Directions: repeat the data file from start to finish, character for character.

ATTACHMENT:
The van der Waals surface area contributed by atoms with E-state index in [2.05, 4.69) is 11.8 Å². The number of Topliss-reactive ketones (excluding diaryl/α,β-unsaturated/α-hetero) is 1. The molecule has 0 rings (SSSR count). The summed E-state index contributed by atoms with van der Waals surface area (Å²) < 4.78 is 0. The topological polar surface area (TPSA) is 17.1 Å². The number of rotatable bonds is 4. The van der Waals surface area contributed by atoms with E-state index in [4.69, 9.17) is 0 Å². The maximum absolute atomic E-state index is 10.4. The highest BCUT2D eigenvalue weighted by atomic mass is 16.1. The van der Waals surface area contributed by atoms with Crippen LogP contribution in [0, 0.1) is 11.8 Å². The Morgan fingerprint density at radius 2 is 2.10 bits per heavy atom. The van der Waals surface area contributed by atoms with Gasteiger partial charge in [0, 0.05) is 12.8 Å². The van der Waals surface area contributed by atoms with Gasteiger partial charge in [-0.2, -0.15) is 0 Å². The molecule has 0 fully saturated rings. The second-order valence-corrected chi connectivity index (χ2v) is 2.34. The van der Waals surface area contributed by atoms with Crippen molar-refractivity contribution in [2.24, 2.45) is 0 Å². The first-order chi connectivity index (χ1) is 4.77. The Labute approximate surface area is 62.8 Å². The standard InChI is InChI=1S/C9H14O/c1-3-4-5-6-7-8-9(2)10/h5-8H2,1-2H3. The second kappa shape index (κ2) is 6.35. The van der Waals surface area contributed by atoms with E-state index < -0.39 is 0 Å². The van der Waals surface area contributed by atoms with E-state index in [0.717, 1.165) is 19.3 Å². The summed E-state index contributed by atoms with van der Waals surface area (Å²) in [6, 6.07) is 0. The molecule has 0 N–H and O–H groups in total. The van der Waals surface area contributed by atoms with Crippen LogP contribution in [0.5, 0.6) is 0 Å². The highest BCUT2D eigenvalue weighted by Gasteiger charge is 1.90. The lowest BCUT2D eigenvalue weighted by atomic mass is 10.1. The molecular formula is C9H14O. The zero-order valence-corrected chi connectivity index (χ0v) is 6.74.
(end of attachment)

The van der Waals surface area contributed by atoms with E-state index in [2.05, 4.69) is 11.8 Å². The number of Topliss-reactive ketones (excluding diaryl/α,β-unsaturated/α-hetero) is 1. The molecule has 0 rings (SSSR count). The summed E-state index contributed by atoms with van der Waals surface area (Å²) < 4.78 is 0. The topological polar surface area (TPSA) is 17.1 Å². The number of rotatable bonds is 4. The van der Waals surface area contributed by atoms with E-state index in [4.69, 9.17) is 0 Å². The maximum absolute atomic E-state index is 10.4. The highest BCUT2D eigenvalue weighted by atomic mass is 16.1. The van der Waals surface area contributed by atoms with Crippen LogP contribution in [0, 0.1) is 11.8 Å². The Morgan fingerprint density at radius 2 is 2.10 bits per heavy atom. The van der Waals surface area contributed by atoms with Gasteiger partial charge in [0, 0.05) is 12.8 Å². The van der Waals surface area contributed by atoms with Gasteiger partial charge in [-0.2, -0.15) is 0 Å². The molecule has 0 fully saturated rings. The second-order valence-corrected chi connectivity index (χ2v) is 2.34. The van der Waals surface area contributed by atoms with Crippen molar-refractivity contribution in [2.24, 2.45) is 0 Å². The first-order chi connectivity index (χ1) is 4.77. The Labute approximate surface area is 62.8 Å². The standard InChI is InChI=1S/C9H14O/c1-3-4-5-6-7-8-9(2)10/h5-8H2,1-2H3. The second kappa shape index (κ2) is 6.35. The van der Waals surface area contributed by atoms with E-state index < -0.39 is 0 Å². The van der Waals surface area contributed by atoms with E-state index in [0.717, 1.165) is 19.3 Å². The summed E-state index contributed by atoms with van der Waals surface area (Å²) in [6, 6.07) is 0. The molecule has 0 N–H and O–H groups in total. The van der Waals surface area contributed by atoms with Crippen LogP contribution in [0.5, 0.6) is 0 Å². The highest BCUT2D eigenvalue weighted by Gasteiger charge is 1.90. The lowest BCUT2D eigenvalue weighted by atomic mass is 10.1. The molecular formula is C9H14O. The zero-order valence-corrected chi connectivity index (χ0v) is 6.74.